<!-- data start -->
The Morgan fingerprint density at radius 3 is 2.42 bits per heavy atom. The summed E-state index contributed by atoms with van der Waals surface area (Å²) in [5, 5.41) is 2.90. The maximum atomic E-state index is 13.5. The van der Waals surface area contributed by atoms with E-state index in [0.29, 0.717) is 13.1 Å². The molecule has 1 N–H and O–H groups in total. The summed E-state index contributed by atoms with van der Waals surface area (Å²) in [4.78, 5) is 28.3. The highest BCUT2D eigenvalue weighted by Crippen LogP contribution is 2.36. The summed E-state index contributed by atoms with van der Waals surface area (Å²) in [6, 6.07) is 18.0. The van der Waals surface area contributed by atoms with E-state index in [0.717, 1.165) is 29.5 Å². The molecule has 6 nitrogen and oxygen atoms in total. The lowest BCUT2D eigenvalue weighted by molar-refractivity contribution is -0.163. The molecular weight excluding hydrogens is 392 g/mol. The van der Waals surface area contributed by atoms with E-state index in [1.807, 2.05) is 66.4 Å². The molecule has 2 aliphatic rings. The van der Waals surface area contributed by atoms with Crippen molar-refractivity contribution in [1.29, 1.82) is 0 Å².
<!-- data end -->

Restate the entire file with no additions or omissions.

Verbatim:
The Morgan fingerprint density at radius 3 is 2.42 bits per heavy atom. The summed E-state index contributed by atoms with van der Waals surface area (Å²) in [5, 5.41) is 2.90. The maximum atomic E-state index is 13.5. The van der Waals surface area contributed by atoms with E-state index in [0.29, 0.717) is 13.1 Å². The molecule has 1 N–H and O–H groups in total. The summed E-state index contributed by atoms with van der Waals surface area (Å²) in [4.78, 5) is 28.3. The highest BCUT2D eigenvalue weighted by Crippen LogP contribution is 2.36. The summed E-state index contributed by atoms with van der Waals surface area (Å²) in [6, 6.07) is 18.0. The van der Waals surface area contributed by atoms with E-state index in [0.717, 1.165) is 29.5 Å². The molecule has 6 nitrogen and oxygen atoms in total. The lowest BCUT2D eigenvalue weighted by molar-refractivity contribution is -0.163. The molecular weight excluding hydrogens is 392 g/mol. The van der Waals surface area contributed by atoms with E-state index in [1.807, 2.05) is 66.4 Å². The molecule has 2 aliphatic rings. The van der Waals surface area contributed by atoms with Crippen molar-refractivity contribution in [1.29, 1.82) is 0 Å².